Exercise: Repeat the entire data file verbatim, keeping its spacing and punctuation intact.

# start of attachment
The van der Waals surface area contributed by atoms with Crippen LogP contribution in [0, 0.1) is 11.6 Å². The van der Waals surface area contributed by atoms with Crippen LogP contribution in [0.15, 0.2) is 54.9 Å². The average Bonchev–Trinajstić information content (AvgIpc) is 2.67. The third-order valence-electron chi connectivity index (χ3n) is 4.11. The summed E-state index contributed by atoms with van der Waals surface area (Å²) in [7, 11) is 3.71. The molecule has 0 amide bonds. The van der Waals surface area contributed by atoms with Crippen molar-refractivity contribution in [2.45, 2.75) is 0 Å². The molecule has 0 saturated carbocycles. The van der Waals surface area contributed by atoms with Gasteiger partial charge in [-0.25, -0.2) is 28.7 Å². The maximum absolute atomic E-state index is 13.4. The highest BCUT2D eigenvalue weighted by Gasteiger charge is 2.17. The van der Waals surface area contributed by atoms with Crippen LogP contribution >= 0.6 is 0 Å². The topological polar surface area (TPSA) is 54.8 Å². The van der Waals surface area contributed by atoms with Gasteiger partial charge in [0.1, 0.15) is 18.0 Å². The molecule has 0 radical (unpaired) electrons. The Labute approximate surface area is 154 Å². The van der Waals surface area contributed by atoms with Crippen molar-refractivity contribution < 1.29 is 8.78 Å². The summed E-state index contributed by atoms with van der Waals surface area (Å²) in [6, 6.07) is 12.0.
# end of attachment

The van der Waals surface area contributed by atoms with Crippen LogP contribution in [0, 0.1) is 11.6 Å². The van der Waals surface area contributed by atoms with Crippen LogP contribution in [0.15, 0.2) is 54.9 Å². The average Bonchev–Trinajstić information content (AvgIpc) is 2.67. The third-order valence-electron chi connectivity index (χ3n) is 4.11. The summed E-state index contributed by atoms with van der Waals surface area (Å²) in [7, 11) is 3.71. The molecule has 0 amide bonds. The van der Waals surface area contributed by atoms with Crippen molar-refractivity contribution in [2.45, 2.75) is 0 Å². The molecule has 0 saturated carbocycles. The van der Waals surface area contributed by atoms with Gasteiger partial charge in [-0.25, -0.2) is 28.7 Å². The maximum absolute atomic E-state index is 13.4. The highest BCUT2D eigenvalue weighted by Gasteiger charge is 2.17. The van der Waals surface area contributed by atoms with Crippen LogP contribution >= 0.6 is 0 Å². The topological polar surface area (TPSA) is 54.8 Å². The van der Waals surface area contributed by atoms with Gasteiger partial charge in [0.1, 0.15) is 18.0 Å². The molecule has 0 radical (unpaired) electrons. The Labute approximate surface area is 154 Å². The van der Waals surface area contributed by atoms with Crippen molar-refractivity contribution < 1.29 is 8.78 Å². The summed E-state index contributed by atoms with van der Waals surface area (Å²) in [6, 6.07) is 12.0.